Highlight what you excel at compared to others in your industry. This could be better quality, faster service, more personalized attention, etc.

How do you run your business differently? 

Describe any unique processes or methodologies your business employs. This could include sustainable practices, unique supply chains, or innovative technologies.

How do you treat your customers differently? 

Emphasize your customer service approach. Do you offer 24/7 support, personalized follow-ups, or a satisfaction guarantee?

How would you answer a customer who asks, “Why should I buy from you?” 

Craft a direct response to this question. This will help you distill your thoughts into a clear and compelling USP.

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Crafting and using your USP

Once you have your answers, distill them into a brief statement that captures what makes you different. This is your USP. Here’s how to implement it effectively:

Make It visible

Don’t just leave your USP in your notebook. Put it everywhere so it stays top of mind. Make it your computer and cellphone background. Frame it on your desk. Sign it at the bottom of your emails. Ensure it’s visible on your website, marketing materials, and even your office space. This constant visibility reinforces your brand’s unique position in the minds of your team and customers.

Live it daily

Even more importantly, live it. Breathe it. Make everything you do and how you do everything embody that USP. Make it as much a focus of your daily work as your mission statement or your business’s financial goals. Your actions should consistently reflect the promises made in your USP, creating a cohesive and authentic brand experience.

Examples of effective USPs

1. Canva: Online Design Made Easy

Canva simplifies design, making it accessible to everyone. Their USP is evident in their user-friendly interface and comprehensive design tools. Canva’s promise of ease is reflected in every aspect of their service, from their intuitive drag-and-drop features to their extensive library of templates.

2. Buffer: All-You-Need Social Media Toolkit for Small Businesses

Buffer addresses the pain point of tool overload by providing an all-in-one solution for small businesses. By consolidating multiple functions into one platform, Buffer simplifies social media management, making it more efficient for small business owners. 

Their USP clearly targets a specific audience, ensuring they attract the right customers.

3. Product Hunt: The Best New Products in Tech

Product Hunt’s platform surfaces the best new tools through community voting. Their USP is rooted in their mission to highlight innovation in tech. By allowing users to vote on new products, Product Hunt leverages social proof to validate their selections, making their USP both unique and credible.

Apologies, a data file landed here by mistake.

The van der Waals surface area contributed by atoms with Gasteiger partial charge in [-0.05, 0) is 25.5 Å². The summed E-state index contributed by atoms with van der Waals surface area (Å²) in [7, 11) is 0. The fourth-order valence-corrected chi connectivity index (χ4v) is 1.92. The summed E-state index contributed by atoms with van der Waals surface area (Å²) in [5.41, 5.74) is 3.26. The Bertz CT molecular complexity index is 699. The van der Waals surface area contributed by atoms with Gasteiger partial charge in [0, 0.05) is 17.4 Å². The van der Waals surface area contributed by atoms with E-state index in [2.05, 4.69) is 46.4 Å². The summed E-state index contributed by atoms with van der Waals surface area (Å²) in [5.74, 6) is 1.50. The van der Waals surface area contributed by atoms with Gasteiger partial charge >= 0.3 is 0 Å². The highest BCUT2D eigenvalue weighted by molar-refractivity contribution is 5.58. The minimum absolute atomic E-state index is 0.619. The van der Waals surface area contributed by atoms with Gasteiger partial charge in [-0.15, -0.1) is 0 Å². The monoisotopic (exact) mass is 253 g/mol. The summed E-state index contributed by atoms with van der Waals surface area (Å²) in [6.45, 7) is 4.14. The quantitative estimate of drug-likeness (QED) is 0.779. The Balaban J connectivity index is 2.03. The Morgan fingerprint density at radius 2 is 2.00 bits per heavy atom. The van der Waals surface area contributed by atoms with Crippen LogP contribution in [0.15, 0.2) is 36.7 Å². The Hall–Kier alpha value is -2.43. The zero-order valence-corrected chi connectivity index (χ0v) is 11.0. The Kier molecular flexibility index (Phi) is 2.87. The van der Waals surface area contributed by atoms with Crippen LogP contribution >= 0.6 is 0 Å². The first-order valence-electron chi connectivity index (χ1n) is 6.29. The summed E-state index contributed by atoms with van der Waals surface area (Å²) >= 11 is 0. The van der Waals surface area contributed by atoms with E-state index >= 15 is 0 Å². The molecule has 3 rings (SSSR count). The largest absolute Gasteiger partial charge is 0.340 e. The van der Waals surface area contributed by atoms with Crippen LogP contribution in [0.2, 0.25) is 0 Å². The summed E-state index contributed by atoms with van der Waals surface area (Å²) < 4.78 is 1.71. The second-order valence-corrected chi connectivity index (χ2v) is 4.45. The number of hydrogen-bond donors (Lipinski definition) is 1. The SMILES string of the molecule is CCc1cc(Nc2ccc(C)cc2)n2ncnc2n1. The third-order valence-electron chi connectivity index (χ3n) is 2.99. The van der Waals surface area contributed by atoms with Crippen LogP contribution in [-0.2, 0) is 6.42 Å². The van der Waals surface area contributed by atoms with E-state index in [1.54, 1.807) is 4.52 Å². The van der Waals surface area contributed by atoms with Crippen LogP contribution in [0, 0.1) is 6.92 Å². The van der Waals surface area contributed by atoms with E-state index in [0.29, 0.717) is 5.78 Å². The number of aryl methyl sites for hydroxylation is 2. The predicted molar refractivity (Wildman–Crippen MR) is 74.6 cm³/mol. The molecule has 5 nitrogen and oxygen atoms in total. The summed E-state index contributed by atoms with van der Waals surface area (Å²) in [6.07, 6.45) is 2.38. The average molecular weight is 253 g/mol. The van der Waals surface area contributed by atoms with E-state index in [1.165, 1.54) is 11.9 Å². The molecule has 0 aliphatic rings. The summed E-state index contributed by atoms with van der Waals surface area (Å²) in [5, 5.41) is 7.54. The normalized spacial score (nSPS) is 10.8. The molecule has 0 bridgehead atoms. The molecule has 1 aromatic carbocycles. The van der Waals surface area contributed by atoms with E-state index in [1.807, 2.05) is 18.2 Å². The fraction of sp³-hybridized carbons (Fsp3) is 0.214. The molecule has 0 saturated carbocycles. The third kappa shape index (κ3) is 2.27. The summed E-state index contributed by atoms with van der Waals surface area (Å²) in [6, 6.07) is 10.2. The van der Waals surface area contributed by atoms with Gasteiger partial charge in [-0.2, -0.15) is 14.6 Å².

4. Nike: Just Do It

Nike’s USP centers on the themes of motivation, inspiration, and empowerment. The brand’s marketing and product design emphasize the idea that with the right gear, anyone can surpass their goals and unlock their full potential. 

This approach not only highlights the functional benefits of Nike’s offerings but also connects with customers on an emotional level, making them feel empowered and inspired to strive for excellence in their athletic endeavors.

5. REI: A Life Outdoors is a Life Well Lived

REI’s USP encapsulates its commitment to the outdoor lifestyle, beyond just selling products. They offer trips, classes, and a vast library of articles about outdoor life. REI’s USP resonates with their audience’s passion for the outdoors, positioning them as more than just a retailer but as a lifestyle brand.

6. Peet’s Coffee: The Original Craft Coffee

Peet’s emphasizes its long history and authenticity in the craft coffee movement. Their USP, “The Original Craft Coffee,” speaks to their pioneering role in the industry. This not only differentiates them from newer competitors but also appeals to customers who value tradition and quality.

Your turn

A well-defined USP can set your business apart and attract your ideal customers. By answering the right questions and staying true to what makes your business unique, you can craft a USP that not only differentiates you from competitors but also resonates deeply with your target audience. Once crafted, make your USP a central part of your business strategy and daily operations to maximize its impact.

By understanding your strengths, focusing on your customers’ needs, and clearly differentiating yourself from competitors, you can create a USP that drives your marketing success and solidifies your brand’s position in the market. Embrace your uniqueness, communicate it effectively, and let your USP guide your path to business growth and customer loyalty.